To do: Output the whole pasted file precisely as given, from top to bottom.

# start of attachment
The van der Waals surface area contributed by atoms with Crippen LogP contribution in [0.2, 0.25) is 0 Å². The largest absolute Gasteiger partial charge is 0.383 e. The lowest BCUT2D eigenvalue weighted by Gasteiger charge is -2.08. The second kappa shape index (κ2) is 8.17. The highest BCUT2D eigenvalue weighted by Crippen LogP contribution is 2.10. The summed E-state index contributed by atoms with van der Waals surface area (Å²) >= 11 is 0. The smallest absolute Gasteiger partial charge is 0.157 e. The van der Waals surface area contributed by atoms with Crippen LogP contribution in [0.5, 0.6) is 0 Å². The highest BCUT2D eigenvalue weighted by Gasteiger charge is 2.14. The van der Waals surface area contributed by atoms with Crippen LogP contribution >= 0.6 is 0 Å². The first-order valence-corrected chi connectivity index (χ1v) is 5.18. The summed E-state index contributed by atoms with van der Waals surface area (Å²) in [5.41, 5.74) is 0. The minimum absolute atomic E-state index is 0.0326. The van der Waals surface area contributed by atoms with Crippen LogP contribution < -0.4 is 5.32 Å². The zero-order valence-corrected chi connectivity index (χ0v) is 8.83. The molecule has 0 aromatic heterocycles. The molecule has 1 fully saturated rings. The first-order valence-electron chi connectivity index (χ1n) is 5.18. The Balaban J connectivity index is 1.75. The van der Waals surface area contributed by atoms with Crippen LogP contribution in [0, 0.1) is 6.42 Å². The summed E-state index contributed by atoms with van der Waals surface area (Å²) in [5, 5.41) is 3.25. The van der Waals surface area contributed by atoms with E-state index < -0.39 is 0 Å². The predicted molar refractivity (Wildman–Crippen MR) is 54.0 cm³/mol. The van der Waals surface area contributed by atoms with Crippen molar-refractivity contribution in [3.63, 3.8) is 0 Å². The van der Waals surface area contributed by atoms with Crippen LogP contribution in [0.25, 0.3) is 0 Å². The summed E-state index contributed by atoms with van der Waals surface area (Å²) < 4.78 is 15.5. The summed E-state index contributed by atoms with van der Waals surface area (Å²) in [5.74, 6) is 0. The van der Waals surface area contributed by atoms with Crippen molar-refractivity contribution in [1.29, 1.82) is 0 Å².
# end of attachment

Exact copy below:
The van der Waals surface area contributed by atoms with Crippen LogP contribution in [0.2, 0.25) is 0 Å². The largest absolute Gasteiger partial charge is 0.383 e. The lowest BCUT2D eigenvalue weighted by Gasteiger charge is -2.08. The second kappa shape index (κ2) is 8.17. The highest BCUT2D eigenvalue weighted by Crippen LogP contribution is 2.10. The summed E-state index contributed by atoms with van der Waals surface area (Å²) >= 11 is 0. The smallest absolute Gasteiger partial charge is 0.157 e. The van der Waals surface area contributed by atoms with Crippen LogP contribution in [0.5, 0.6) is 0 Å². The highest BCUT2D eigenvalue weighted by Gasteiger charge is 2.14. The van der Waals surface area contributed by atoms with Crippen LogP contribution >= 0.6 is 0 Å². The first-order valence-corrected chi connectivity index (χ1v) is 5.18. The summed E-state index contributed by atoms with van der Waals surface area (Å²) in [5.41, 5.74) is 0. The minimum absolute atomic E-state index is 0.0326. The van der Waals surface area contributed by atoms with Crippen LogP contribution < -0.4 is 5.32 Å². The zero-order valence-corrected chi connectivity index (χ0v) is 8.83. The molecule has 0 aromatic heterocycles. The molecule has 1 fully saturated rings. The first-order valence-electron chi connectivity index (χ1n) is 5.18. The Balaban J connectivity index is 1.75. The van der Waals surface area contributed by atoms with Crippen LogP contribution in [0, 0.1) is 6.42 Å². The summed E-state index contributed by atoms with van der Waals surface area (Å²) in [5, 5.41) is 3.25. The van der Waals surface area contributed by atoms with E-state index < -0.39 is 0 Å². The predicted molar refractivity (Wildman–Crippen MR) is 54.0 cm³/mol. The van der Waals surface area contributed by atoms with Crippen molar-refractivity contribution in [3.63, 3.8) is 0 Å². The van der Waals surface area contributed by atoms with Crippen LogP contribution in [0.25, 0.3) is 0 Å². The summed E-state index contributed by atoms with van der Waals surface area (Å²) < 4.78 is 15.5. The summed E-state index contributed by atoms with van der Waals surface area (Å²) in [5.74, 6) is 0. The van der Waals surface area contributed by atoms with Crippen molar-refractivity contribution in [1.29, 1.82) is 0 Å².